Hargrave credits her faculty with engaging students and creating an atmosphere where all believe they can achieve. She is quick to point out that just because students come from outside of La Jolla does not mean they are not performing at grade level. Yet she acknowledges that some of those students need more help and support.

“They clearly do not have the resources that other kids have here, so in order for us to close that gap, we have to have resources available — whether that’s notebooks or extra time for working on projects, or having computer labs available to them or tutors. Those supports really help kids achieve,” she said. “Some of our kids, who ride the bus, go home and they’re living in one room that’s the size of my office with eight people.”

Hargrave says another educational challenge is relevancy, so students understand the value of learning beyond the classroom. “So you got an A?” she will ask. “But what did you learn? How is this knowledge going to inform your ideas about what’s going on in the world today?”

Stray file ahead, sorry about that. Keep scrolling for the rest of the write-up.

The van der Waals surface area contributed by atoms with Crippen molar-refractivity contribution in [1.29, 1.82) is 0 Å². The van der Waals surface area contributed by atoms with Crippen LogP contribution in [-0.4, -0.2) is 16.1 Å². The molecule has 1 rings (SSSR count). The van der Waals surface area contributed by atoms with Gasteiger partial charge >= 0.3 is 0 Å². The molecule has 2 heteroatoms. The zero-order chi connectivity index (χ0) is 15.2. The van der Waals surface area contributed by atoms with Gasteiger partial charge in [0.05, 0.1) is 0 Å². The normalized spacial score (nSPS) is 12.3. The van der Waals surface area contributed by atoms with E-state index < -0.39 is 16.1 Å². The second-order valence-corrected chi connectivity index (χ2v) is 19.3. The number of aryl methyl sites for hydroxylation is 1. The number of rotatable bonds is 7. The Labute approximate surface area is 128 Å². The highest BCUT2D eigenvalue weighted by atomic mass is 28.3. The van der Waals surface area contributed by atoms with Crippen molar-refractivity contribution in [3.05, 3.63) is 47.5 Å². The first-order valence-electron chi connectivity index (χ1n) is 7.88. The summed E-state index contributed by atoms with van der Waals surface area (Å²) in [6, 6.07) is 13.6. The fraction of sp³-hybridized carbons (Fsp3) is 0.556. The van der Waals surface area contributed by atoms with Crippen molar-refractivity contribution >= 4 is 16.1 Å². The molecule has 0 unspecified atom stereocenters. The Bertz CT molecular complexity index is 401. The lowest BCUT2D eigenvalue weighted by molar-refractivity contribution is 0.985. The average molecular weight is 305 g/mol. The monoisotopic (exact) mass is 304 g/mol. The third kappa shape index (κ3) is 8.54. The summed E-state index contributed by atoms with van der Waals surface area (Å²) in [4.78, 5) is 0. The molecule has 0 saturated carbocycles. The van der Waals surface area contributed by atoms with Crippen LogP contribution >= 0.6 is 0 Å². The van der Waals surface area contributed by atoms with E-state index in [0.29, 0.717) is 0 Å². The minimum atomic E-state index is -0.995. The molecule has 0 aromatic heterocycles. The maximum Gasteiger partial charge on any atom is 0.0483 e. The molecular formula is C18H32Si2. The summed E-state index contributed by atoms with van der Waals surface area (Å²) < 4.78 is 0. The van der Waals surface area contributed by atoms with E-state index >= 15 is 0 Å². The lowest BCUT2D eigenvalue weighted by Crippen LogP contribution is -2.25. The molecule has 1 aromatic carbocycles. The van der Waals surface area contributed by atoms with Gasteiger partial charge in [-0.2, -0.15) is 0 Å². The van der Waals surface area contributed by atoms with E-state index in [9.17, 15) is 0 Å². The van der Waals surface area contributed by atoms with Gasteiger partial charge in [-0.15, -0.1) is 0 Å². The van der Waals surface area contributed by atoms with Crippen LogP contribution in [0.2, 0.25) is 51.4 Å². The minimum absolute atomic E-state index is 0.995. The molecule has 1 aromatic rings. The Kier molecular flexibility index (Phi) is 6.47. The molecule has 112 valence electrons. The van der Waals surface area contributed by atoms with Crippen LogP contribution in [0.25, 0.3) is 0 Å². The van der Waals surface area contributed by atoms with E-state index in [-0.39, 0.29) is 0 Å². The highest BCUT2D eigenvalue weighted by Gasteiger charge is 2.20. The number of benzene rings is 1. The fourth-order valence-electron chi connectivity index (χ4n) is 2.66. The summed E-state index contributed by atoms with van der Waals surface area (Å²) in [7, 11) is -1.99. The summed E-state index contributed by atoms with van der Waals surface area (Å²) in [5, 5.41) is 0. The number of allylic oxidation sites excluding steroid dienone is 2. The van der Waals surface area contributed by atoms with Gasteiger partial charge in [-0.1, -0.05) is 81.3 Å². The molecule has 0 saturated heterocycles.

Hargrave also worries about the pressures she sees on many students, including those overscheduled with sports, and a growing number who enroll in high school-equivalent courses in an effort to maximize the number of Advanced Placement courses they can take in high school.

“I worry that kids will be burned out by the time they graduate from high school, and whether or not they’re really going to have any joy in learning,” she said.

Classification: Public school, no tuition
Year established: Around 1950
Number of students: 1,062
Grades: 6-8
School colors: Blue and white
School mascot: Dolphins
Address: 1056 Nautilus St., La Jolla, Calif.
Phone: (858) 459-4211

• Up Next: In the March 14, 2013 issue, meet Dana Shelburne, principal of La Jolla High School.

“The Principal’s Office” Archives, so far, for this ongoing series:
You can read profiles of principals from previous issues at:

Related posts:

  1. The Principal’s Office: Meet Christopher Schuck. La Jolla Country Day’s head of school aims to help students find ‘their best selves’
  2. The Principal’s Office: Meet Donna Tripi. La Jolla Elementary principal strives for continual improvement
  3. The Principal’s Office: Meet Evelyn Terry. For teacher, transition to Head of The Children’s School in La Jolla is rewarding
  4. The Principal’s Office: Meet Patricia Lowell. Principal of Stella Maris Academy keeps children in mind
  5. The Principal’s Office: Meet Christian Jarlov. Seasoned bilingual educator proud of La Jolla’s French-American School

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Posted by Staff on Feb 27, 2013. Filed under Featured Story, La Jolla, News, Schools, The Principals Office. You can follow any responses to this entry through the RSS 2.0. You can skip to the end and leave a response. Pinging is currently not allowed.